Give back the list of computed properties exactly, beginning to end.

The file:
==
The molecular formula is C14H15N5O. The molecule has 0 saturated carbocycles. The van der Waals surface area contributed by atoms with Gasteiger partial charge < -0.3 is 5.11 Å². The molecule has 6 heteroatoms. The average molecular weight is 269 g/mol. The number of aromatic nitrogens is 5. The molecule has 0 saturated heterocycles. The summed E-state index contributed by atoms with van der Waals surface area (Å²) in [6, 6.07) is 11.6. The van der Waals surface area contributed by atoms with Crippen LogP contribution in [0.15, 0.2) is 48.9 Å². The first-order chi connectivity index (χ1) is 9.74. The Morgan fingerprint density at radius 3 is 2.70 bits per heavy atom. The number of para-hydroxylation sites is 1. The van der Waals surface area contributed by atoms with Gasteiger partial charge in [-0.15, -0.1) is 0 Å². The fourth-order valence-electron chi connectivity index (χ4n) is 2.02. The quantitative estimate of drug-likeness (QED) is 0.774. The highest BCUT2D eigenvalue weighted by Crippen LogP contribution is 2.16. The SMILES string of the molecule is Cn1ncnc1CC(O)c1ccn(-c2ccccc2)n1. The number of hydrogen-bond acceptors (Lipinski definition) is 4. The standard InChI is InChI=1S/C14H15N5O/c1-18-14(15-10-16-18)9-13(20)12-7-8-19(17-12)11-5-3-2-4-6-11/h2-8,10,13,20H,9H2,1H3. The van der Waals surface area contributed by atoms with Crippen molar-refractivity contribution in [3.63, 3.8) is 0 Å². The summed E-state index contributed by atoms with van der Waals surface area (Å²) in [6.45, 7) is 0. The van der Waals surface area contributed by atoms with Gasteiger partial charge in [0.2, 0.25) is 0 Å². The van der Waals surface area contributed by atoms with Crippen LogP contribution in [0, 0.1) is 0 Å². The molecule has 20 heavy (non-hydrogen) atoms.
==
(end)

The molecular formula is C14H15N5O. The molecule has 0 saturated carbocycles. The van der Waals surface area contributed by atoms with Gasteiger partial charge < -0.3 is 5.11 Å². The molecule has 6 heteroatoms. The average molecular weight is 269 g/mol. The number of aromatic nitrogens is 5. The molecule has 0 saturated heterocycles. The summed E-state index contributed by atoms with van der Waals surface area (Å²) in [6, 6.07) is 11.6. The van der Waals surface area contributed by atoms with Crippen LogP contribution in [0.15, 0.2) is 48.9 Å². The first-order chi connectivity index (χ1) is 9.74. The Morgan fingerprint density at radius 3 is 2.70 bits per heavy atom. The number of para-hydroxylation sites is 1. The van der Waals surface area contributed by atoms with Gasteiger partial charge in [-0.15, -0.1) is 0 Å². The fourth-order valence-electron chi connectivity index (χ4n) is 2.02. The quantitative estimate of drug-likeness (QED) is 0.774. The highest BCUT2D eigenvalue weighted by Crippen LogP contribution is 2.16. The SMILES string of the molecule is Cn1ncnc1CC(O)c1ccn(-c2ccccc2)n1. The number of hydrogen-bond acceptors (Lipinski definition) is 4. The standard InChI is InChI=1S/C14H15N5O/c1-18-14(15-10-16-18)9-13(20)12-7-8-19(17-12)11-5-3-2-4-6-11/h2-8,10,13,20H,9H2,1H3. The van der Waals surface area contributed by atoms with Crippen molar-refractivity contribution in [3.63, 3.8) is 0 Å². The summed E-state index contributed by atoms with van der Waals surface area (Å²) in [6.45, 7) is 0. The van der Waals surface area contributed by atoms with Gasteiger partial charge in [0.2, 0.25) is 0 Å². The van der Waals surface area contributed by atoms with Crippen LogP contribution in [0, 0.1) is 0 Å². The molecule has 20 heavy (non-hydrogen) atoms.